This year Sridevi zoned out on Sridevi in Mom, Raveena Tandon in Matra…etc and more etc. Now here’s Ajji (Granny), directed by second-timer Devashish Makhija(after Oonga, four years ago), which gratifyingly strives to be more plausible, in touch with reality and is topped with a punch-packed performance by the 56-year-old Sushama Deshpande in the title role.
Trade attitudes to indie cinema being what they are, the tour de force act by Ms Deshpande, a playwright and theatre thespian, may not get the attention it justly deserves. But then what’s fair nowadays?
Ajji, sparsely-budgeted and photographed starkly by Jishnu Bhattacharjee, has been lauded at international film festivals. Sure, but it needs to reach out to a far wider, domestic audience. Chances? Dicey.
For one, the release of the angry granflick seems to be the trade’s most well-kept secrets in months. And second, the film does venture into such extremeties (butcher giving inadvertent lessons on how to go chop-chop, a pervo making out with a mannequin and blood spray) that the squeamish may wince out loud.
A Stiil From Ajji
Again, the culprits guilty of the foulest deeds imaginable are none other than a super-creepo (Abhishek Banerjee, one-man shudderfest) with political-cum-cash clout abetted by the venal corrupt police force.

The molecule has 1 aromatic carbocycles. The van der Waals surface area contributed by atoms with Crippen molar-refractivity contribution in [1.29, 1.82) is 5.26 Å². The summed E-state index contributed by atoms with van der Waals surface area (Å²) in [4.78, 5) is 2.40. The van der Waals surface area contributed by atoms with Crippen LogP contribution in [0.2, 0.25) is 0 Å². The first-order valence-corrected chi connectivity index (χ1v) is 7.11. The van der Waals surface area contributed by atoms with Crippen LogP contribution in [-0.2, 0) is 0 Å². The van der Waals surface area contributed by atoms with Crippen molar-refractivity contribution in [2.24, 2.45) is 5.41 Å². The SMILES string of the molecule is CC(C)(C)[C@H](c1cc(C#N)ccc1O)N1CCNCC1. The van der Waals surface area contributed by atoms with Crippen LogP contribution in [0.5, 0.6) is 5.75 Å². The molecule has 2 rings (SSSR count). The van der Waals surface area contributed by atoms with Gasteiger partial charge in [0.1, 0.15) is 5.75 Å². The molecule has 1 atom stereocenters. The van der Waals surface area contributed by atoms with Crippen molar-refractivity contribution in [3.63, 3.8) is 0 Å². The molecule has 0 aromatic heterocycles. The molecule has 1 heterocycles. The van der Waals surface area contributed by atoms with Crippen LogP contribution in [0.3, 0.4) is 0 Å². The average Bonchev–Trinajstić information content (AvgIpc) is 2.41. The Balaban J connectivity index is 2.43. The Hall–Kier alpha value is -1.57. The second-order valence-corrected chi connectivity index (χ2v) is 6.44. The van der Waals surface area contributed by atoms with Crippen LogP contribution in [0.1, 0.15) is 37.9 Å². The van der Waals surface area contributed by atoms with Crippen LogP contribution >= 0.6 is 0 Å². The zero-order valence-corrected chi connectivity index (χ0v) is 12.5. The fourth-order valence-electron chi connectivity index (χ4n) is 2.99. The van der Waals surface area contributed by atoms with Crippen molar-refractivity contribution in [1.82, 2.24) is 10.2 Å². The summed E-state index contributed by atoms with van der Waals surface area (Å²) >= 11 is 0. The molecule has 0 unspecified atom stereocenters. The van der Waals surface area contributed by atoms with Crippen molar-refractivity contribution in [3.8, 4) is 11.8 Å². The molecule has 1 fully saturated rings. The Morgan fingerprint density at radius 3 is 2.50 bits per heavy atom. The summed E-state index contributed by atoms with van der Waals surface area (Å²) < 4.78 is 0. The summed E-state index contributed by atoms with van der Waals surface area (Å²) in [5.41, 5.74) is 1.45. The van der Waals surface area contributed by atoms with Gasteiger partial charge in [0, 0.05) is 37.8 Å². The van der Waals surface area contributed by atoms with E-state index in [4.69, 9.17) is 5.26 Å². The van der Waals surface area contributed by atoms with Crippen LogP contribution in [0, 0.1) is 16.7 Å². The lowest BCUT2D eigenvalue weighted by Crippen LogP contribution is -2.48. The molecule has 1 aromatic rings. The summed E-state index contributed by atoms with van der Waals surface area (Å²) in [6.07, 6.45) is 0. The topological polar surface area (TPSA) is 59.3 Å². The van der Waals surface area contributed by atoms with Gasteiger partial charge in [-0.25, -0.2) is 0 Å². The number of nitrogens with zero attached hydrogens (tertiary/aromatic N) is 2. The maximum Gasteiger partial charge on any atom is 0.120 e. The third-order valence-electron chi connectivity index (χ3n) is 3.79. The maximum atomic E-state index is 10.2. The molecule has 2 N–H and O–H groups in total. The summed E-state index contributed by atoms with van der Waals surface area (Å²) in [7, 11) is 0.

A 10-year-old girl (Sahrvani Suryavanshi) has been raped by that despicable creepo, and dumped in a slumland out there somewhere. Its exact location’s left unspecified, perhaps to convey that such atrocities are rampant throughout the nation. A strong point that.
The girl’s grandma, a tailor suffering from a knee ailment, sets out to find her, accompanied by one of her clients, a sex worker (Sadia Siddiqui, impressive). Shattered on learning about the rape, there seems to be no option but to go by the dictum of extracting a tooth-for-a-tooth. The girl’s parents are helpless, injustice prevails unchecked. But this case will not and should not be among the hundreds which still go unreported.
A Still From Ajji
Admittedly, the force of the dramaturgy – however age-old it may be-- can’t be done justice to in a few paragraphs. Suffice it to say that this cross between a pitch-black thriller and a vendetta spree, is decidedly different. No glamsham, no random sub-plots, no fake palliatives offered. These may be negative but vital virtues at a time when there’s more corn than conviction at the movies.
Throughout, the ravaged child’s innocence and the grandma’s rage are as heart-wrenching as they are real.
For those rare qualities and for Sushama Deshpande’s implosive incarnation of a Grandmother Courage, Ajji is worth walking miles for.
Image Source: Youtube/Yoodle Films